Mon October 31, 2011
Krulwich Wonders...

Who Left A Tree, Then A Coffin In The Library?

Originally published on Tue December 6, 2011 3:35 pm

Chris Scott flickr

Update: The Library Phantom Returns! See Part 2 of the mystery.

It started suddenly. Without warning.

Last spring, Julie Johnstone, a librarian at the Scottish Poetry Library in Edinburgh, was wandering through a reading room when she saw, sitting alone on a random table, a little tree.

It was made of twisted paper and was mounted on a book.

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Mon October 31, 2011
Business and the Economy

Pike Co. Coal-to-Liquid Plant Projects Questioned

The Buffalo Creek and Chisolm Energy coal-to-liquid plants are barely in existence, currently just plans on paper and a concrete pad at two Pike County sites. The projects, a pair of coal-to-liquid fuel plants proposed to be built in Pike County by the same company proposing a similar project in Mingo County, W.Va., have been on the drawing board since at least January. The plants, if built, will be the biggest economic development project undertaken in the county’s history. But, documents obtained by the News-Express show that the project is already plagued with problems and issues which raise questions about the level of involvement of the county government in the projects.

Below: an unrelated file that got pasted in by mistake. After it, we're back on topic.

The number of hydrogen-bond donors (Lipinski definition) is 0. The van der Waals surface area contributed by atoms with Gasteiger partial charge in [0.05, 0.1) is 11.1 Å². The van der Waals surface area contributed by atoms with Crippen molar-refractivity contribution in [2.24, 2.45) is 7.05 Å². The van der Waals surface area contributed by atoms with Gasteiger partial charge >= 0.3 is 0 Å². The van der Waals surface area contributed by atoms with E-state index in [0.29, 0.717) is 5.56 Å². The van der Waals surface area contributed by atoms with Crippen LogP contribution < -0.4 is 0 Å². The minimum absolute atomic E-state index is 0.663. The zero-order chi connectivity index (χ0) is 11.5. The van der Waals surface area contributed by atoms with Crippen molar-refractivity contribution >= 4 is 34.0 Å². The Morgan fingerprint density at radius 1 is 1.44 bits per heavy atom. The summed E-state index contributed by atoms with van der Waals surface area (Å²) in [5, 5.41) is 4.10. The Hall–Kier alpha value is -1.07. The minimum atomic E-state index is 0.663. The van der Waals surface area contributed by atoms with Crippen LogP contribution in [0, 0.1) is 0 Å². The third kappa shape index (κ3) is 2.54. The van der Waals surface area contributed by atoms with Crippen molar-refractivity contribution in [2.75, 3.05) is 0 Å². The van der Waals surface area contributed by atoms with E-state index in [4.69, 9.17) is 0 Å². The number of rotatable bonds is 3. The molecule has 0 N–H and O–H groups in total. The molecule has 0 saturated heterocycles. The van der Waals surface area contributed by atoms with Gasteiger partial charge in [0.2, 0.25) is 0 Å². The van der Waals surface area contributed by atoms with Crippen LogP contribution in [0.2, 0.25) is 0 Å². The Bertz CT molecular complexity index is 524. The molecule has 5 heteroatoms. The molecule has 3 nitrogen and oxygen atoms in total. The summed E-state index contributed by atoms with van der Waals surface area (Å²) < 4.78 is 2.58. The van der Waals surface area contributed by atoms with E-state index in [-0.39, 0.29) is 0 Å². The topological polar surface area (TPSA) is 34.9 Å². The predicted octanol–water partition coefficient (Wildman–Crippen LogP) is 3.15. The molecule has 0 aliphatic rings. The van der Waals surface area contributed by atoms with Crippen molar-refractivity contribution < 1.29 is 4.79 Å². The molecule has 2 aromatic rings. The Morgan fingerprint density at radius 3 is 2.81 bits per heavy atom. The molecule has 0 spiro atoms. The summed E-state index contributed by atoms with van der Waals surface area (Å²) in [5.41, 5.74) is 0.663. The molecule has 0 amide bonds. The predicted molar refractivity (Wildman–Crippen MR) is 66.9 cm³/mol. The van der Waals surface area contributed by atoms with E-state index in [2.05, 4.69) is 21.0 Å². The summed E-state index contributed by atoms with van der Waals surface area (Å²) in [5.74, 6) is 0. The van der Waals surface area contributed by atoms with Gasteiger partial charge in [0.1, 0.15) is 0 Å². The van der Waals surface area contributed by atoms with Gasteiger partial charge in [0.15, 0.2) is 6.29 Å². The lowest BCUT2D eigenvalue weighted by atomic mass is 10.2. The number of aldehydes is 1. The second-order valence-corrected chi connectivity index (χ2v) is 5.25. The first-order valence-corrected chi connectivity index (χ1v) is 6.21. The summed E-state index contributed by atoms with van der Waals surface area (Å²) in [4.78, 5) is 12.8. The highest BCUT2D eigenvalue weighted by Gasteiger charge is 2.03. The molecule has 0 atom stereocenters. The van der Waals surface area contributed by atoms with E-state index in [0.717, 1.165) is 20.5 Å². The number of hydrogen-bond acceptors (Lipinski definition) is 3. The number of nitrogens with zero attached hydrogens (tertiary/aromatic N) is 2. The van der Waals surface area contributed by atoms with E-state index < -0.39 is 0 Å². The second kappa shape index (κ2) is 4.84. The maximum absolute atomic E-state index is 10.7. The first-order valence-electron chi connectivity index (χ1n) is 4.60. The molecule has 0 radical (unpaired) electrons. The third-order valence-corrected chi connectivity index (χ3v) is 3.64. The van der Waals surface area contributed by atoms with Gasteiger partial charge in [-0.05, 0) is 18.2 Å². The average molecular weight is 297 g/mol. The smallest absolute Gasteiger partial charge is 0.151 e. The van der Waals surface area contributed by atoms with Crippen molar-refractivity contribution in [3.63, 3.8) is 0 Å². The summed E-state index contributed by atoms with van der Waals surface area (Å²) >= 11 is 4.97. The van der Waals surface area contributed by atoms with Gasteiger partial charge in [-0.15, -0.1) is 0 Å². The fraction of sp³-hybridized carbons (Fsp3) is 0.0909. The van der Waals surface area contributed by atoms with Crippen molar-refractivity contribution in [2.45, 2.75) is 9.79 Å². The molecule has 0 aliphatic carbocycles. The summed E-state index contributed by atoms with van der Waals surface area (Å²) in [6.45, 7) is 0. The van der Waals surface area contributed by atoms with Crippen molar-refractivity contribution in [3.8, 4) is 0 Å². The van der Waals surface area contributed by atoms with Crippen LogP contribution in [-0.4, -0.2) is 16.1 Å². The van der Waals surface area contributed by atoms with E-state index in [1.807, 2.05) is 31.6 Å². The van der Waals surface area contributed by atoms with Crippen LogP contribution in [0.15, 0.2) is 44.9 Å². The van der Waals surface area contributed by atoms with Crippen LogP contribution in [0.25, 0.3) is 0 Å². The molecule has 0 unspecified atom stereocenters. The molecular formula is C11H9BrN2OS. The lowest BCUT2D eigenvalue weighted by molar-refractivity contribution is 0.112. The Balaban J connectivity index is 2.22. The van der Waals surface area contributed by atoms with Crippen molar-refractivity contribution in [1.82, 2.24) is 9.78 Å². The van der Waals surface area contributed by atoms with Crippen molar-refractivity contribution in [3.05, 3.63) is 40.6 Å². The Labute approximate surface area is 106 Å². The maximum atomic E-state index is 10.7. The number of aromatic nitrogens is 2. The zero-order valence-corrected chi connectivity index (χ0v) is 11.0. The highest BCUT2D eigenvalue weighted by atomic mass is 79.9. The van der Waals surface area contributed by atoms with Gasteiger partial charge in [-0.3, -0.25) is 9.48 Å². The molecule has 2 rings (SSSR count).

Mon October 31, 2011
All Politics are Local

Boehner Stresses Common Ground, not Compromise

John Boehner
Louisville Public Media

Speaker John Boehner, R-Oh., emphasized the need for leaders in Washington to work together without compromising core principles during a speech delivered in Louisville on Monday.  The Republican leader was the first U.S. Speaker of the House to address the University of Louisville’s McConnell Center for Political Leadership, which has hosted several high-profile figures, including former President George W. Bush.

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Mon October 31, 2011
Statehouse News

Legislation Pre-filed to Curb Metal Theft

A metal thief recently kicked a dent in Bowling Green business owner Terry Simon’s bottom line when the thief made off with thousands of dollars worth of tools and building materials that he later sold for scrap. Simon is one many Kentuckians who have fallen victim to illegal scrappers, people who steal anything made of nonprecious metal that they later sell to metal recyclers. For the scrapper’s effort, he got nearly $400, according to Bowling Green Police Department records. Police recovered some of Simon’s property, but some of what was recovered was damaged beyond any usefulness to Simon. To address the problem, state Rep. Richard Henderson, D-Jeffersonville, recently pre-filed legislation targeting metal theft.


Mon October 31, 2011
Shots - Health Blog

Obama Tackles Rx Drug Shortages

President Obama is wielding a unilateral prerogative of his office – the executive order – to get something done about a worsening shortage of essential drugs.